You may have heard or read some of the media coverage earlier this year when Ottawa’s first official coach house was nearing completion on Hartleigh Avenue in the Lincoln Fields area. It was approximately 500 square feet, or roughly the size of many new condo apartment units.

Coach houses have been permitted by the city of Ottawa since last fall.

If you’re not familiar with the term, a coach house is a modest detached residential unit built on the lot of an existing home or adapted from an existing structure, such as a detached garage. It’s a permanent structure with a foundation, along with water, sewage, electricity and gas services, and it must conform to the Ontario Building Code.

If your lot meets the city’s requirements to allow a coach house, there are size restrictions. To minimize impact in the neighbourhood, the units cannot be larger than 40 per cent of the square footage of the main property, and in urban areas they can be only one storey in height.

Last October, the city of Ottawa approved such units in response to provincial legislation that encouraged coach houses as a way to increase the stock of affordable housing. Before that, Ottawa residents were permitted to create secondary units inside their homes (such as a basement apartment), but were not permitted to build a second detached home on their lot.

The idea of a coach house is that the owners of the main residence could build one as housing for aging parents, for adult children who need somewhere affordable to live, or simply for rental income.

A coach house on your lot has the potential to increase the value of your property, because it offers a second residence that could offer rental income. But it also means your municipal taxes would be likely to increase, and your insurance fees would also be affected.

So even if the idea of building one of these mini-homes appeals to you, it’s not a decision to take lightly.

As the city says in its document for homeowners who are considering one, “significant costs can be incurred” in building and servicing these homes. These costs “should be fully investigated before proceeding to detailed plans.”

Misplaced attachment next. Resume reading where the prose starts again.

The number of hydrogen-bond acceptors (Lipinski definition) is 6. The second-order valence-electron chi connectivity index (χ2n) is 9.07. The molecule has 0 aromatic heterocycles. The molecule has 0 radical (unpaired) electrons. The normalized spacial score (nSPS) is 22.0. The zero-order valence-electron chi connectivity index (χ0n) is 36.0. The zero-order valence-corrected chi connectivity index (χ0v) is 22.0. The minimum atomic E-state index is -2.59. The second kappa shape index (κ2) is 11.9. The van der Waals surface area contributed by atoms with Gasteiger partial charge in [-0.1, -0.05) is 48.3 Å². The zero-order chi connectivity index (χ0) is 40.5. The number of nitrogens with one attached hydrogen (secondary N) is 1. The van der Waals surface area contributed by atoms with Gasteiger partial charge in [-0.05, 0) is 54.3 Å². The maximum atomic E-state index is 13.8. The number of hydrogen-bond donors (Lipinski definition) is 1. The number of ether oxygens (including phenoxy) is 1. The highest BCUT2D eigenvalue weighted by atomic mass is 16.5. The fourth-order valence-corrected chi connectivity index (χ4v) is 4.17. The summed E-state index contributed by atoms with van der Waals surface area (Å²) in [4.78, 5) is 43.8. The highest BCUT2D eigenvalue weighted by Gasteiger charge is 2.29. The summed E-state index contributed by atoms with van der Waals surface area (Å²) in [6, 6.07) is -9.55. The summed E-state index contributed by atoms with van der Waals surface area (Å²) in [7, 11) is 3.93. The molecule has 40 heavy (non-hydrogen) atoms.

In a radio interview, the developer who built the coach house in the Lincoln Fields area said the cost of building a typical coach house is between $200 and $300 a square foot. That would put the cost of a 500 square-foot coach house in the range of $100,000 to $150,000, though the developer said builders are looking for ways to reduce those costs.

The city of Ottawa developed a long list of rules and requirements for anyone building a coach house, rules that were developed after more than a year of consultation with experts and residents.

If you already have a basement apartment in your home, for example, you would not qualify to build a coach house.

Along with size limits, other rules require the water and other services to the coach house be connected to the services of the main home. A building permit is required, and roof patios are not permitted on coach houses. These are just a few of the rules.

The general goal of the rules, Ottawa city planners say, is for a “discreet” intensification of density, especially in neighbourhoods that were built entirely of single detached residences rather than a mix of residences and apartment buildings.

If you would like to learn more about the rules and costs that are involved, the city of Ottawa offers detailed information in a 32-page pdf document titled “How to Plan Your Coach House in Ottawa.”

You can go to ottawa.ca/coachhouse and follow the links to that document. You can also call the city at 311 and ask to speak to a Development Information Officer if you would like to have your lot evaluated.

If you’re interested in selling or buying property in the Ottawa area, I’d love to chat about the current market and tell you about what I can offer, with more than 30 years of experience as a realtor. You can contact me through my website, at www.nancybenson.com, where you can learn about the extensive services we offer to clients of Nancy Benson and Associates. Or you can give me a call at 613-747-4747.